Well, as a director, you’re a filmmaker. You need to know how to do everything. But you also need to know how to find the person with the expertise that you don’t have in your particular bank of knowledge. Whatever that might be.
With one of the films I’m currently working on set in Germany between the World Wars, that period is a landscape that I really need to become familiar with and so I need to find the people who really have the knowledge and who can enlighten me because that gives me the strength to tell the narrative. I’m not likely to get [the knowledge] from here. And then to just speculate and not really do the work is not in my interest. So it requires a lot of dedication and hard work and no holidays.
When you’re doing what you love, do you need a holiday?
[laughter] No! I come back from these trips and I am always ready to work. I go to Europe and I’m working. I go back to the east coast of the US and I’m working. But every time I land anywhere, it’s a feeling of this feels fresh. It’s not travelling that’s a problem. I don’t know how to lay on a lilo in the pool. That’s not me. Being overseas is looking at the world from a different window, and that in itself is a holiday.
Often a filmmaker’s early work is one of two things, incredibly cringe-worthy to revisit, or their absolute favourite work. What is your relationship to Malcolm and The Big Steal like today?
I really do love watching these films with a new audience all the time. I see how it still communicates and how it works on people who have never seen it before. Three nights ago at Cinema Como, there was a screening of Malcolm that was organised by the tram operator and there was so many people who had never seen it. So to just stand at the back of the theatre and have these younger people who’d never seen it absolutely connect with it, and gain so much joy from the film at the end of it, that’s where it’s at as a filmmaker. That’s my true intention.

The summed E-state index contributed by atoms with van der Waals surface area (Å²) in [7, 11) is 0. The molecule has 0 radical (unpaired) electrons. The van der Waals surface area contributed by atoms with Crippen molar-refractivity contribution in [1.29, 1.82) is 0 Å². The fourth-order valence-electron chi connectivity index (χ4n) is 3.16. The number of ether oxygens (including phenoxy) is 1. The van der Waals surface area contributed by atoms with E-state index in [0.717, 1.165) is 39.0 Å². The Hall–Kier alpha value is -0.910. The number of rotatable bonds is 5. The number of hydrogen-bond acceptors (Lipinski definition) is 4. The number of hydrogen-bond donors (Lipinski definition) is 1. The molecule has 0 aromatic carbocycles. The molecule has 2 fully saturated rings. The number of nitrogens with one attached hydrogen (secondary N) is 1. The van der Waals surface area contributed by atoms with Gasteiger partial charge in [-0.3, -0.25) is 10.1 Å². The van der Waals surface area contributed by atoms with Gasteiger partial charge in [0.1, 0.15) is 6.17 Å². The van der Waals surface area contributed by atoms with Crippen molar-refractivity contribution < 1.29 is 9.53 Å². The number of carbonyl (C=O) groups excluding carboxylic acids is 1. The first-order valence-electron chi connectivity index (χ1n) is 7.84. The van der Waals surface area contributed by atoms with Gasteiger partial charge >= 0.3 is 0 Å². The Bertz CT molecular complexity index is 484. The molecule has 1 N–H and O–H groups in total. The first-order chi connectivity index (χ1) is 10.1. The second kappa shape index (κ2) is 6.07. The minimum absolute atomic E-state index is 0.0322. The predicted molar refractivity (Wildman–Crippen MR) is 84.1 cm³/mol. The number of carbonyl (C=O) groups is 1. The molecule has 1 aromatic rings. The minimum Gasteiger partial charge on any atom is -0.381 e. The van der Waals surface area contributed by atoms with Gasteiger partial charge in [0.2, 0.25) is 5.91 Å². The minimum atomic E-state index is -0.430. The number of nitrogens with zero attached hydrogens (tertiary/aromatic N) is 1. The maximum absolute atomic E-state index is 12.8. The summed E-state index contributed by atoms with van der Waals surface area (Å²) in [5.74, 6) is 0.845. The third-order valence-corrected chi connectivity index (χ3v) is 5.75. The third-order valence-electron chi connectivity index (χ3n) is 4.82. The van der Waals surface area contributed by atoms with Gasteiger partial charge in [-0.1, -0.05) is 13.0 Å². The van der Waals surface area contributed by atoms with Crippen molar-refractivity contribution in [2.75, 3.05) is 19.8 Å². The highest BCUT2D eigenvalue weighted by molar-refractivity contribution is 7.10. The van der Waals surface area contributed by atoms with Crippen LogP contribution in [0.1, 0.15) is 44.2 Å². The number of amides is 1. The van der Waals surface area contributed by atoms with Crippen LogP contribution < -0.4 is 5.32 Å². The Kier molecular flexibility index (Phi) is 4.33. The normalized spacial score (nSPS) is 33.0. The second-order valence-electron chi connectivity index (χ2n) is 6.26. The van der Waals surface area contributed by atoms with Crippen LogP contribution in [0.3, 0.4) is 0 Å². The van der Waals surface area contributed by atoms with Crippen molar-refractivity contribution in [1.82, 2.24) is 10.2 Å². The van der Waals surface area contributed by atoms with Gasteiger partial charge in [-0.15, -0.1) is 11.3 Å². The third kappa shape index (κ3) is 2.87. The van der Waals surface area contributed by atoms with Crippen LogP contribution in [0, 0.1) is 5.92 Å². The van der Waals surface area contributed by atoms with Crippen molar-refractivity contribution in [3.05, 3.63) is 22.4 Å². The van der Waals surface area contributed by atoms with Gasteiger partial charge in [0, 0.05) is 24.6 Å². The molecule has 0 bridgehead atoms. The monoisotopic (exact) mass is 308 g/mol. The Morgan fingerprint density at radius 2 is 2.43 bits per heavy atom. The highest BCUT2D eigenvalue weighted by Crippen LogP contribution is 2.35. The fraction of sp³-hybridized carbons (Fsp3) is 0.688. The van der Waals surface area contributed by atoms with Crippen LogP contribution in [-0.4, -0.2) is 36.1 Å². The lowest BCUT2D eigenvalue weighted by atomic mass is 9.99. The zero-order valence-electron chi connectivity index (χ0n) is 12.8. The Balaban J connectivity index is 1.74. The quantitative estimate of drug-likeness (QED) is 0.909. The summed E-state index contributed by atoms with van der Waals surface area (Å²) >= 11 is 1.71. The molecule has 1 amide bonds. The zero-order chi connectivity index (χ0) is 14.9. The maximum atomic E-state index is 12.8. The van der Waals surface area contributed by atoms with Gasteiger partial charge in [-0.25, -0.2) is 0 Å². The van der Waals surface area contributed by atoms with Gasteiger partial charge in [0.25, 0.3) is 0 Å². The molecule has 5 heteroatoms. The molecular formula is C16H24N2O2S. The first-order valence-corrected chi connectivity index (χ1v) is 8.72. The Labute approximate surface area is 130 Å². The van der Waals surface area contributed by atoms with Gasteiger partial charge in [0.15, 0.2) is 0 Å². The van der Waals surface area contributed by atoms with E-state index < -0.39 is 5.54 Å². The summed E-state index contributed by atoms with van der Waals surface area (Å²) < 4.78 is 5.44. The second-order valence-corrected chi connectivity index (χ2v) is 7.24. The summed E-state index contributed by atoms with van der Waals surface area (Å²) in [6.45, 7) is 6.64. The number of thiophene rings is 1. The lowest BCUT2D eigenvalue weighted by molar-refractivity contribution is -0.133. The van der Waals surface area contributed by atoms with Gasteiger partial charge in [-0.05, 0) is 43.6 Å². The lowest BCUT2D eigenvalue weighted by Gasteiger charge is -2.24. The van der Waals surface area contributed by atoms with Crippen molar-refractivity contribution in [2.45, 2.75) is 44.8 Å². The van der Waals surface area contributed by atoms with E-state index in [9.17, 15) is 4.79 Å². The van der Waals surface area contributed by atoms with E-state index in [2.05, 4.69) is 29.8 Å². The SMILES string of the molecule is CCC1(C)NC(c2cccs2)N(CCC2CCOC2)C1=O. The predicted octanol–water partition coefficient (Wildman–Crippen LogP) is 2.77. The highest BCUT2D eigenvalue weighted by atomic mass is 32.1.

So when The Big Steal screens at MIFF I will be there. I want to see the audience’s reactions. It’s a piece of work that really represents me at that period of my filmmaking life. The choices in the narrative and in the technical side, well that is all a part of who I was then. And I’m not looking at that from a cringe-worthy perspective. I’m looking at it as the truth to what it was.
We still get a number of emails from people saying “The Big Steal is my favourite film ever,” and it feels so good that I’ve done something right in my life. It’s so special to have touched so many lives because that’s what film does. Primarily it’s a piece of entertainment, but it’s a combination of different things – and by ‘things’ I’m hesitant to call it a ‘message’ because I don’t talk about it as “this is the message of the film”. But it [The Big Steal] is about relationships and observing the relationship between the father, and Danny Clarke, the lead and seeing how that relationship begins and how it changes. What the obstacles were in the relationship and how they were able to overcome them. All of that is an experience for the viewer. It’s not necessarily that the viewer is conscious of that but viscerally that’s what is happening. I’m not looking for people to suddenly become critics and analyse it, I don’t think I should be looking for that. I’m looking for people to connect with it, be entertained, and then at some point in their lives, there will be something meaningful that comes to them from the film. I’ve watched The Big Steal with audiences all around the world and it transcends national boundaries.